5. Purchasing Airplane Food
Showing up for a flight hungry used to be perfectly acceptable because your ticket came with a free meal, but not so much these days. Even snacks aren’t free on some airlines anymore, making this one of the easiest travel mistakes to avoid.
What to Do
Bringing your own food onboard ensures that you’ll pay a fair price for something that actually tastes good. This requires some extra planning, but one glimpse at an airplane menu will probably be all it takes for food to land a permanent spot on your packing list.
For example, one personal pepperoni pizza costs about $9.99 on domestic United flights. You can buy an entire loaf of bread, a jar of peanut butter and a jar of jelly for about $6 and pack lunch for the whole family. Satisfy your hunger without paying a sky-high markup by making a quick visit to the grocery store before your trip.
6. Passing up Frequent Flyer Miles for Kids
One of the biggest travel mistakes parents make is not creating a frequent flyer account for their children. Some carriers, like Delta, might require you to fill out a special form to create an account for your kids. JetBlue even offers a Family Pooling account where up to two adults and five children can share points.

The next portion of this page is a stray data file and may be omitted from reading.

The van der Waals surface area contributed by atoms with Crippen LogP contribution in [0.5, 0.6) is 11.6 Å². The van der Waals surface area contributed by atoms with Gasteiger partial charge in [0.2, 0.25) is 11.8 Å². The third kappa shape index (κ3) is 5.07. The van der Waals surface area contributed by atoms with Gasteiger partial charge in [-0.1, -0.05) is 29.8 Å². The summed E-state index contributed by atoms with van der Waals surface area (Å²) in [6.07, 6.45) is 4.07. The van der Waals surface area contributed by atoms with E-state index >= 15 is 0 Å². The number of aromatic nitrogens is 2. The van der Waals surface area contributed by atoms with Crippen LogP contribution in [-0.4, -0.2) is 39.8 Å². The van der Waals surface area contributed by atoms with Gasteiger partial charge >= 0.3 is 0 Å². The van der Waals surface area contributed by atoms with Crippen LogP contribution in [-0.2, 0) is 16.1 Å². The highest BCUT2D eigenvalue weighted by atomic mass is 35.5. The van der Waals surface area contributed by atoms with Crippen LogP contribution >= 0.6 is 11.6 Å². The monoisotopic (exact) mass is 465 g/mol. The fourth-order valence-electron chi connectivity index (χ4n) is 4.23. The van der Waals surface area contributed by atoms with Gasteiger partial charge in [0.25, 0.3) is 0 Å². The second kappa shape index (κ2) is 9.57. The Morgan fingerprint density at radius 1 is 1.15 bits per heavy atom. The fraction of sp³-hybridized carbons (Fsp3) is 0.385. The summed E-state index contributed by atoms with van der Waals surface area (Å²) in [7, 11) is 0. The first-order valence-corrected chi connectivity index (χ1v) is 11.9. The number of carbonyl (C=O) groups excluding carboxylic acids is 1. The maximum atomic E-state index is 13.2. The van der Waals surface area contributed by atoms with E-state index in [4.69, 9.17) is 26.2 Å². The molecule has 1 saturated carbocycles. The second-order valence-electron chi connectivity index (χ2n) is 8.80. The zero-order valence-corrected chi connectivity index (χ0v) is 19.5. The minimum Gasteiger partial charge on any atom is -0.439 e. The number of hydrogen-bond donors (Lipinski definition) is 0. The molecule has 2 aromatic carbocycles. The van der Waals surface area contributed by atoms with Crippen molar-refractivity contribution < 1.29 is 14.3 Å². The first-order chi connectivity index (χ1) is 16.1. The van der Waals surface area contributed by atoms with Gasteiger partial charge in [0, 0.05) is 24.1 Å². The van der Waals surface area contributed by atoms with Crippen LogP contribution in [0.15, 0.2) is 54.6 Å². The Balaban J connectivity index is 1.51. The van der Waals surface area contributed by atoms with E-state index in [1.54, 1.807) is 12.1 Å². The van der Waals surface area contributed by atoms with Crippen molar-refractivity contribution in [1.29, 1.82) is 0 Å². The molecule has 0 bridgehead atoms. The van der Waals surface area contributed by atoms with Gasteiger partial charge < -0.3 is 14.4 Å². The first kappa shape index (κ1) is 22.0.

What to Do
Creating frequent flyer accounts for your kids and keeping track of the numbers can be a hassle — especially if you’re not loyal to one airline — but it’s worth the savings.
The number of points you’ll accrue will obviously depend on how much you travel, but at $352 for the average domestic round-trip ticket, that’s approximately $700 you wouldn’t have to spend if your two kids earn enough points for a free flight.
7. Paying for In-Flight Entertainment